• The John Ankerberg Show Staff on July 6, 2021 at 3:29 pm

      This is a great observation and question. It is actually a question that believers have been discussing for thousands of years. Let me outline some of the main ways it is answered.

      1) Those who hold to a young earth view (with 24-hour days) consider God’s glory to be the source of light. They suggest it is similar to what we see in Revelation 21:23, “The city does not need the sun or the moon to shine on it, for the glory of God gives it light, and the Lamb is its lamp.”

      2) Hugh Ross and many who hold to the old-earth view (with the word day signifying ages), propose that the light mentioned in day 1 came from the sun. Since the author’s viewpoint is on earth in verse 2, they argue that the light is shining from the sun but the sun is not yet visible due to clouds (which scientists believed covered the earth in its early days). When God says “let there be lights” on day 4 (i.e., the sun and the moon), He is not speaking of them coming into existence. Rather he is speaking of them now being seen from earth with the clouds clearing. Proponents of this view note how there are a variety of words used for “create” in Hebrew and that each has their own meaning. While bara in verse 1 speaks of creation out of nothing (“God created the heavens and the earth”), “let there be” in verse 14 pertains to the lights’ appearance and function. Consider the use of this verb in Psalm 33:22, “Let your steadfast love . . . be upon us” (see also Psalm 90:17; 119:76). It is obvious that this is not a request for God’s love to begin, but for it to be manifested or function in a certain way. They contend that is what is happening here: the sun and moon are now visible from earth and given a particular function of demarcating sacred times, etc.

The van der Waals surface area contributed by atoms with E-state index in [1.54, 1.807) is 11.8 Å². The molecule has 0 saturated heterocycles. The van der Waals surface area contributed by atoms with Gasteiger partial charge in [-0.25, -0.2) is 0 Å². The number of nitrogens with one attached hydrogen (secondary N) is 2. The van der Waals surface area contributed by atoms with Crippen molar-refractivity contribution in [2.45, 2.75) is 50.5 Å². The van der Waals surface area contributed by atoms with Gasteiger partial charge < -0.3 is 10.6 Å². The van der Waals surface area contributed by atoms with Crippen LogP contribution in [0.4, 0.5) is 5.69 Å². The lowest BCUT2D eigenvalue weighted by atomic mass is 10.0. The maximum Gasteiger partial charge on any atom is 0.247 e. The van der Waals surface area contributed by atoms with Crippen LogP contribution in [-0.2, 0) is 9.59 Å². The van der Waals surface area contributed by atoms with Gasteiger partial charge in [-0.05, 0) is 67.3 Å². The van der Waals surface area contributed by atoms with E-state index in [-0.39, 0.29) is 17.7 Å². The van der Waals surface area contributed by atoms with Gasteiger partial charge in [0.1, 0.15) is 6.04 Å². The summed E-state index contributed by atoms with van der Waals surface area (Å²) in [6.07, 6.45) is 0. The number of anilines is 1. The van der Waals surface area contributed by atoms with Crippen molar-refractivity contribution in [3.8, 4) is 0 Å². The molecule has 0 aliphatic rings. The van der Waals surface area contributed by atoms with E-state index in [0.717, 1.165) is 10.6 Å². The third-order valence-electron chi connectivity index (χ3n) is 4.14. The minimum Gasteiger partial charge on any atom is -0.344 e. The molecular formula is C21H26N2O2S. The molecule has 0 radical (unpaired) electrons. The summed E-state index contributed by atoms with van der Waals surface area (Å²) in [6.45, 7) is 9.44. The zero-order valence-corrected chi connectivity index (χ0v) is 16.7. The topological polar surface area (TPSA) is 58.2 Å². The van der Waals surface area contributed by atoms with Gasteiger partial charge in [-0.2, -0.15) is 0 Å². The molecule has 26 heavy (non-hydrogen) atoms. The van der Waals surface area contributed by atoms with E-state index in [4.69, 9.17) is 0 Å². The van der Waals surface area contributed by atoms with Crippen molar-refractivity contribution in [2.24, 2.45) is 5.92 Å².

3) Another group within the old-earth camp holds something very similar to Hugh Ross and the day-age view. However, they don’t think Moses attempted to give a chronological arrangement of the days. They point to the lack of a prefixed article (something like “the” in English) on the word “day” along with the number which modifies it. This is a very unique construction that never occurs in any other mention of numbers and days in the Old Testament. The effect is likely to mark these as undefined lengths of time that need not be in chronological order. Although the mention of six days is certainly intentional, the chronology of them is not. Now, they affirm this is a historical account. However, they note how history can be presented in a number of ways (we see this in the Gospels where the ordering of events does not always follow chronology – this is actually rather common in Scripture). And since Moses presents these events with clear thematic parallels, they do not find chronology to be his guiding concern behind his literary arrangement. Moses signals this to us as readers by oddly removing the article before the days and their numbering. In light of all this, they consider Days 1 and 4 to very likely be describing the same event. It is simply telling of it in two ways: the first emphasizing the separating of light and dark (forming these domains), the second emphasizing the objects and their function (filling these domains).

      Each of these views has been accepted in the church as possible readings. Many in the old-earth camp find this observation to intimate that 24-hour days are not in mind. I find myself in this old-earth group, but feel free to arrive at your own conclusion as you consider this in light of Genesis 1-2 as a whole.